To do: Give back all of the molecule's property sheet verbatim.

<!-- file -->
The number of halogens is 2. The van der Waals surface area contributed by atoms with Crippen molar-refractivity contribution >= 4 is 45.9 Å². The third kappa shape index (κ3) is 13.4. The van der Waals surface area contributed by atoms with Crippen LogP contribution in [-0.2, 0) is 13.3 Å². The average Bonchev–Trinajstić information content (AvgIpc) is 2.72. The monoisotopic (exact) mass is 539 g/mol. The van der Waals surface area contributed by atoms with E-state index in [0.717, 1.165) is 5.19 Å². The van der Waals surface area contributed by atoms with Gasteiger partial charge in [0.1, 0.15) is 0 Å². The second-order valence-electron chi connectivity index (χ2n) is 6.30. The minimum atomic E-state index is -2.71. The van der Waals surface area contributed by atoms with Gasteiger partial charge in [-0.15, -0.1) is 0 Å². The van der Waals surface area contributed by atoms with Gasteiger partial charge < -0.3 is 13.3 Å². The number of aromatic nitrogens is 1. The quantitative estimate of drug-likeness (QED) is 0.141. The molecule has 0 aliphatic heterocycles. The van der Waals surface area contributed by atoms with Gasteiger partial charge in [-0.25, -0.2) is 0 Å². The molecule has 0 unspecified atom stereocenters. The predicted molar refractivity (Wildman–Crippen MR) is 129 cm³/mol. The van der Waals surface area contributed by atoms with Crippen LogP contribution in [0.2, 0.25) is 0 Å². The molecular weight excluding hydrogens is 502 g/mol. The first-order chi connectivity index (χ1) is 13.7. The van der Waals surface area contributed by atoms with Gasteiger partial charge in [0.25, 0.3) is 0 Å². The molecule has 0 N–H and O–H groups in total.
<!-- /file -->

The number of halogens is 2. The van der Waals surface area contributed by atoms with Crippen molar-refractivity contribution >= 4 is 45.9 Å². The third kappa shape index (κ3) is 13.4. The van der Waals surface area contributed by atoms with Crippen LogP contribution in [-0.2, 0) is 13.3 Å². The average Bonchev–Trinajstić information content (AvgIpc) is 2.72. The monoisotopic (exact) mass is 539 g/mol. The van der Waals surface area contributed by atoms with E-state index in [0.717, 1.165) is 5.19 Å². The van der Waals surface area contributed by atoms with Gasteiger partial charge in [0.1, 0.15) is 0 Å². The second-order valence-electron chi connectivity index (χ2n) is 6.30. The minimum atomic E-state index is -2.71. The van der Waals surface area contributed by atoms with Gasteiger partial charge in [-0.15, -0.1) is 0 Å². The van der Waals surface area contributed by atoms with Gasteiger partial charge < -0.3 is 13.3 Å². The number of aromatic nitrogens is 1. The quantitative estimate of drug-likeness (QED) is 0.141. The molecule has 0 aliphatic heterocycles. The van der Waals surface area contributed by atoms with Gasteiger partial charge in [-0.25, -0.2) is 0 Å². The molecule has 0 unspecified atom stereocenters. The predicted molar refractivity (Wildman–Crippen MR) is 129 cm³/mol. The van der Waals surface area contributed by atoms with Crippen LogP contribution in [0.2, 0.25) is 0 Å². The molecular weight excluding hydrogens is 502 g/mol. The first-order chi connectivity index (χ1) is 13.7. The van der Waals surface area contributed by atoms with Gasteiger partial charge in [0.25, 0.3) is 0 Å². The molecule has 0 N–H and O–H groups in total.